Good luck on your first scratch built model.  I have always loved the skipjacks the plowed the waters around the Chesapeake Bay.  At 1:24 scale, this should build into a very nice model.  I look forward to following your build. 


Also, thanks for the information on the Reedville Fisherman's Museum.  Sounds like a nice place to visit.

Link to comment
Share on other sites

Thanks, for all of the comments. The Chesapeake workboats are some of my favorites. During Oyster and crab season I see several of the Chesapeake Bay Deadrises on my way to work. I think it says a lot about a wooden boat type that is still being constructed today. The same construction method that was used to build Skipjacks is used to build the Deadrise workboats.


I am leaving for Texas and Louisiana to attend a family reunion. Sorry, I will not have any updates for a couple of weeks. I will be logging on occasionally to check on other member's build logs.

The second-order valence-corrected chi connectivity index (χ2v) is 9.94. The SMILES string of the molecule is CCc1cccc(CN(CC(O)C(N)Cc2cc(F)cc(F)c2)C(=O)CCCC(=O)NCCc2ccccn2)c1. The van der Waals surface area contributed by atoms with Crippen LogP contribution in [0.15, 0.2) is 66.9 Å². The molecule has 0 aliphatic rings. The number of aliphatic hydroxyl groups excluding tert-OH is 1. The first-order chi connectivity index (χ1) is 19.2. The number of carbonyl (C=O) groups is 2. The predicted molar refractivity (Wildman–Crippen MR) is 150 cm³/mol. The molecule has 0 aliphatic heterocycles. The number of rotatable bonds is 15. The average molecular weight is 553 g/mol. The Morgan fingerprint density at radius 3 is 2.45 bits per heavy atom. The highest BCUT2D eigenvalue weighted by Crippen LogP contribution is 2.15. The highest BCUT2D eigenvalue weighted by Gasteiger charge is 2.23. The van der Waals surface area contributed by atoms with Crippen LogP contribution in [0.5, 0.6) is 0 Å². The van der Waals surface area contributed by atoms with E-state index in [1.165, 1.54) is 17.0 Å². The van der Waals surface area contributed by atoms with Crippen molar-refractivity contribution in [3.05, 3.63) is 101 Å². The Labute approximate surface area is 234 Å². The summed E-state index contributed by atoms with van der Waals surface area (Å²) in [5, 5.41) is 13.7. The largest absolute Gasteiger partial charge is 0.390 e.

Link to comment
Share on other sites

  • 4 months later...

Hi everyone. Sorry I have not posted in a while. With all of the warm weather that summer time brought, I could not seem to find the time to work on my models. But now that the weather is cooling off, I have resumed work. Yesterday I completed beveling the keelson and today I started planking the bottom of the hull. I will post some pictures soon.

Link to comment
Share on other sites

I had about 8 planks on but did not like how it looked. I started by aligning the planks with the transom. This put the planks at an angle to the keelson. I tried tapering the planks to get them perpendicular to the keelson but it looked worse. So I ripped out the planks and started over on the bottom planks. I have 3 rows in and it looks much better. Symmetrical. I will post pictures tomorrow.

Link to comment
Share on other sites

I prefer to use clamps, but I could not get them to work, so I am using pins to hold the planks in place until the glue dries.


The first set of planks were aligned with the transom. This created some odd angles to the transom. Now the planks are 90deg to the keelson and should make planking faster. It also looks better to me.